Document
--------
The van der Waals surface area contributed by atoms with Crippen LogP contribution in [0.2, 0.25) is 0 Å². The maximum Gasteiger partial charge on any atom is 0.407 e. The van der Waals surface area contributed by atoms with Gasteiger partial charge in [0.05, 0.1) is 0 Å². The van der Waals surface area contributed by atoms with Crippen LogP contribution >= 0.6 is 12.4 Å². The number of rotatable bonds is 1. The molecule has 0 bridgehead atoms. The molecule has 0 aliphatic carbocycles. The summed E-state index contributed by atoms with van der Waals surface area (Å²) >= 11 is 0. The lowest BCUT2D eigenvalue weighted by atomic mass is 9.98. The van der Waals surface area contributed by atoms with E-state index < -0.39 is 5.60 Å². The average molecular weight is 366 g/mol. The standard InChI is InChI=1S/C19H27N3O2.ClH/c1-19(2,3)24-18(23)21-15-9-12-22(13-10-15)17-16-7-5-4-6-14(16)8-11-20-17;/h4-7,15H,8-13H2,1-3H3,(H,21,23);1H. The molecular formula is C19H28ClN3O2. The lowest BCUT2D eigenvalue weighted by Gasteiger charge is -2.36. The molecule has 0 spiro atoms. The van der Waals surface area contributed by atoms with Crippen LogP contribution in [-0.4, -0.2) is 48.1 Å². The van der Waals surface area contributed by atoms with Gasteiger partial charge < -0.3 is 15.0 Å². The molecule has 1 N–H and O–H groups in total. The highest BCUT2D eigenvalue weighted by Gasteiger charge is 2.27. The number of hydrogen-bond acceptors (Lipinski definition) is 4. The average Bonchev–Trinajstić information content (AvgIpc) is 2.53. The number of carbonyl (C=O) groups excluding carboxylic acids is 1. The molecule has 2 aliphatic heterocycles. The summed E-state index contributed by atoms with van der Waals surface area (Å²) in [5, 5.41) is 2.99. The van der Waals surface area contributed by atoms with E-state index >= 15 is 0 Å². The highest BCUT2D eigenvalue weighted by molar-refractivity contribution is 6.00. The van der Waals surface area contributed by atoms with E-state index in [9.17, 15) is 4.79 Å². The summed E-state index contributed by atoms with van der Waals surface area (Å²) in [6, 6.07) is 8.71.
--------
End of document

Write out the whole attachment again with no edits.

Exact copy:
The van der Waals surface area contributed by atoms with Crippen LogP contribution in [0.2, 0.25) is 0 Å². The maximum Gasteiger partial charge on any atom is 0.407 e. The van der Waals surface area contributed by atoms with Gasteiger partial charge in [0.05, 0.1) is 0 Å². The van der Waals surface area contributed by atoms with Crippen LogP contribution >= 0.6 is 12.4 Å². The number of rotatable bonds is 1. The molecule has 0 bridgehead atoms. The molecule has 0 aliphatic carbocycles. The summed E-state index contributed by atoms with van der Waals surface area (Å²) >= 11 is 0. The lowest BCUT2D eigenvalue weighted by atomic mass is 9.98. The van der Waals surface area contributed by atoms with E-state index < -0.39 is 5.60 Å². The average molecular weight is 366 g/mol. The standard InChI is InChI=1S/C19H27N3O2.ClH/c1-19(2,3)24-18(23)21-15-9-12-22(13-10-15)17-16-7-5-4-6-14(16)8-11-20-17;/h4-7,15H,8-13H2,1-3H3,(H,21,23);1H. The molecular formula is C19H28ClN3O2. The lowest BCUT2D eigenvalue weighted by Gasteiger charge is -2.36. The molecule has 0 spiro atoms. The van der Waals surface area contributed by atoms with Crippen LogP contribution in [-0.4, -0.2) is 48.1 Å². The van der Waals surface area contributed by atoms with Gasteiger partial charge < -0.3 is 15.0 Å². The molecule has 1 N–H and O–H groups in total. The highest BCUT2D eigenvalue weighted by Gasteiger charge is 2.27. The number of hydrogen-bond acceptors (Lipinski definition) is 4. The average Bonchev–Trinajstić information content (AvgIpc) is 2.53. The number of carbonyl (C=O) groups excluding carboxylic acids is 1. The molecule has 2 aliphatic heterocycles. The summed E-state index contributed by atoms with van der Waals surface area (Å²) in [5, 5.41) is 2.99. The van der Waals surface area contributed by atoms with E-state index >= 15 is 0 Å². The highest BCUT2D eigenvalue weighted by molar-refractivity contribution is 6.00. The van der Waals surface area contributed by atoms with E-state index in [9.17, 15) is 4.79 Å². The summed E-state index contributed by atoms with van der Waals surface area (Å²) in [6, 6.07) is 8.71.